|The cool verandah at Raffles|
In the heart of the city-state of Singapore stands a grand old dame amongst hotels: the superb Raffles. Founded in the late nineteenth century by a brace of Armenian brothers, and named after the aristocratic founder of Singapore, Sir Stamford Raffles, the hotel very quickly became a go-to destination for Edwardians investigating the Far East. There they could sip cocktails on cool verandahs, attend a tea dance in the main hall, and “feed at Raffles”, as Rudyard Kipling recommended. Actually, he recommended that travellers should feed at Raffles but sleep at the Europa, Raffles’ main competitor, long gone. But the Sarkies Brothers were early pioneers of advertising propaganda, and weren’t about to waste a good Kipling quote.
After a massive restoration project in the 1990s, Raffles carries on today with the splendid service and ambience of the good old days, from the tall Indian doorkeepers who greet you on arrival, to the personal butlers, the French sommelier in the Bar & Billiard Room...and of course cocktails in The Long Bar. It is here that the famous Singapore Sling was invented, and the place evokes the old plantations, with punkas swaying overhead (mechanical now, no longer a need of punkah-wallahs) and peanut shells on the floor, tossed by patrons who are kicking back in the Equatorial heat. Except of course the Equatorial heat is tamed these days by excellent air-conditioning - according to Lee Kwan Yew, the most important invention of the twentieth century, without which Singapore wouldn’t exist.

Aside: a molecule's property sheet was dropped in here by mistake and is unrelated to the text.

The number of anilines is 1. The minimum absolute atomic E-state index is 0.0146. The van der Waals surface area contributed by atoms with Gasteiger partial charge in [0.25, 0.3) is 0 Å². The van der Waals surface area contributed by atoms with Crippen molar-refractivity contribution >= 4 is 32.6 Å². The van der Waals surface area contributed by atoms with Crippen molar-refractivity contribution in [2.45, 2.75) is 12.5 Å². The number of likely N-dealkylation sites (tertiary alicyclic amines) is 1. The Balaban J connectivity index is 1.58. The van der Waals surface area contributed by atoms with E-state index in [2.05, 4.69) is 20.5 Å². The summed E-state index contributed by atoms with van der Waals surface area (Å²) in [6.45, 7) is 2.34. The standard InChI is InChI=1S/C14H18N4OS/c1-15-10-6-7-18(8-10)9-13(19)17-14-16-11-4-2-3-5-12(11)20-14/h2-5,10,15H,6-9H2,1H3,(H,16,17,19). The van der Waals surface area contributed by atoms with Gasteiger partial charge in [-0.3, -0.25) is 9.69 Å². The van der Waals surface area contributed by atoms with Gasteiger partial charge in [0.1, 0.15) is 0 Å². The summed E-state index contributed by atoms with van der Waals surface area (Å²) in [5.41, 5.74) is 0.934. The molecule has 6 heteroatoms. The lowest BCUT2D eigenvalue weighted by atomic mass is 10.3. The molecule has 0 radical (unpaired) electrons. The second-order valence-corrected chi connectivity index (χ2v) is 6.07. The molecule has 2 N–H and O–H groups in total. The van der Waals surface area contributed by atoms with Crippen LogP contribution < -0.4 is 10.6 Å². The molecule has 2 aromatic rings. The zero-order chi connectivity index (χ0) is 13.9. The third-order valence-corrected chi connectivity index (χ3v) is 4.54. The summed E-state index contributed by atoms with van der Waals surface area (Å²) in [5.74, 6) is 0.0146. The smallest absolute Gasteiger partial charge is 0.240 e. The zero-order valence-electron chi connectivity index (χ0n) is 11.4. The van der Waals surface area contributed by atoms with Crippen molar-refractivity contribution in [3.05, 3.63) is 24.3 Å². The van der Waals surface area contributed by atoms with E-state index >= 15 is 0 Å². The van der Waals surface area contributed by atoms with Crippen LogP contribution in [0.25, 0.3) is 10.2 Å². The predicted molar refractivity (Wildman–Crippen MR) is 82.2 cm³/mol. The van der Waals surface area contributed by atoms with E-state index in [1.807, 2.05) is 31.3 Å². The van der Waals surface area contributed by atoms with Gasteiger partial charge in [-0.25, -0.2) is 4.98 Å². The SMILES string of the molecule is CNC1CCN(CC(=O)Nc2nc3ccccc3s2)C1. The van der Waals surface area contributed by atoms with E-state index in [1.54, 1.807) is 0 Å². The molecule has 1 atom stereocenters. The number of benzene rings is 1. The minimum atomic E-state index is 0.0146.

|Singapore orchids inside Raffles|
|Colonial splendour: Raffles|
|Marina Bay Sands|
You might say the same thing about Dubai, and it is not entirely far-fetched to draw a comparison between Singapore and Dubai these days. Certainly it is suggested by Singapore’s newest and shiniest building, the engineering marvel that is the Marina Bay Sands...part hotel, part resort, part casino, part arts complex, part shopping centre...the crazy “surfboard building” dominates Singapore’s harbour. Three hotel towers house about 2,000 hotel rooms, and across the top of them rests a space which does look something like a surfboard, but also evokes a ship at anchor. Once you manage to venture up there (and it is only a 30 second lift ascent) you find that the whole rooftop is decked in ship’s planking. On top - 57 storeys up - there are restaurants, bars, a garden and an weirdly beautiful infinity edge swimming pool.
|Atop: 57 storeys high|
|The traveller palm, symbol of Raffles|
It is undoubtedly amazing, and something you should go and see, like Disneyland or Cape Canaveral, a testament to the ingenuity of engineers and designers. But for me, I’m very happy to retire back to the Raffles Courtyard for another Tiger beer under the traveller palms, and to lazily discuss the incident of the shooting of a tiger under the billiard table...
|Amazed: Your blogger in Singapore|